Frustration grew during the Obama administration over repeated failures to pass the “Dream Act”, which would have provided a path to legal US citizenship for the young immigrants who ended up becoming DACA beneficiaries and became known as “Dreamers”.

The last major attempt to pass the legislation was in 2011.

Immigrant activists staged protests and participated in civil disobedience in an effort to push Obama to act after Congress did not pass legislation. DACA is different than the Dream Act because it does not provide a pathway to legal residency or citizenship.

Why end DACA?

President Donald Trump was under pressure from several states that threatened to sue his administration if it did not end DACA.

They argued the order Obama issued creating the programme was unconstitutional and that Congress should take charge of legislation dealing the issue.

Immigrant advocates, business leaders, including the chief executives of Apple and Microsoft, clergy and many others put intense pressure on Trump to maintain the programme, but he decided to end it.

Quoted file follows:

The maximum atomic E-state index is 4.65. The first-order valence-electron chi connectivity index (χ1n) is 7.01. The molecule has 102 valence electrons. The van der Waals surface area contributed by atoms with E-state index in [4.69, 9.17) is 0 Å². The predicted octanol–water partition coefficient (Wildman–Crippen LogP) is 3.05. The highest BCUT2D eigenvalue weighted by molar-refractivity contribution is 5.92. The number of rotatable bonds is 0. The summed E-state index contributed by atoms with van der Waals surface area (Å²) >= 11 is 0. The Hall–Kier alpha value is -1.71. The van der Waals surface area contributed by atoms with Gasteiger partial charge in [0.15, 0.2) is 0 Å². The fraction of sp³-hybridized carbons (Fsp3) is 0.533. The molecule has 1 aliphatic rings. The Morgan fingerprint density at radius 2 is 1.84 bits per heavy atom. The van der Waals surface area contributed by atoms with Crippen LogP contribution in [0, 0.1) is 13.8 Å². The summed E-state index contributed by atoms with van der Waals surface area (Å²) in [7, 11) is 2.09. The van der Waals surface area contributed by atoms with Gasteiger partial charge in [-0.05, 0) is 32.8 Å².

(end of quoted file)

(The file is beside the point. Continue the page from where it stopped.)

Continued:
What happens now?

Young immigrants already enrolled in DACA remain covered until their permits expire.

If their permits expire before March, 5, 2018, they are eligible to renew them for another two years as long as they apply by October 5.

If their permits expire beyond that March date, they will not be able to renew and could be subject to deportation when their permits expire.

FEATURE: American dream fades for child immigrants under Trump

People who miss the October deadline will be disqualified from renewing their permission to remain in the country and could face deportation, although the Trump administration has said it will not actively provide their information to immigration authorities.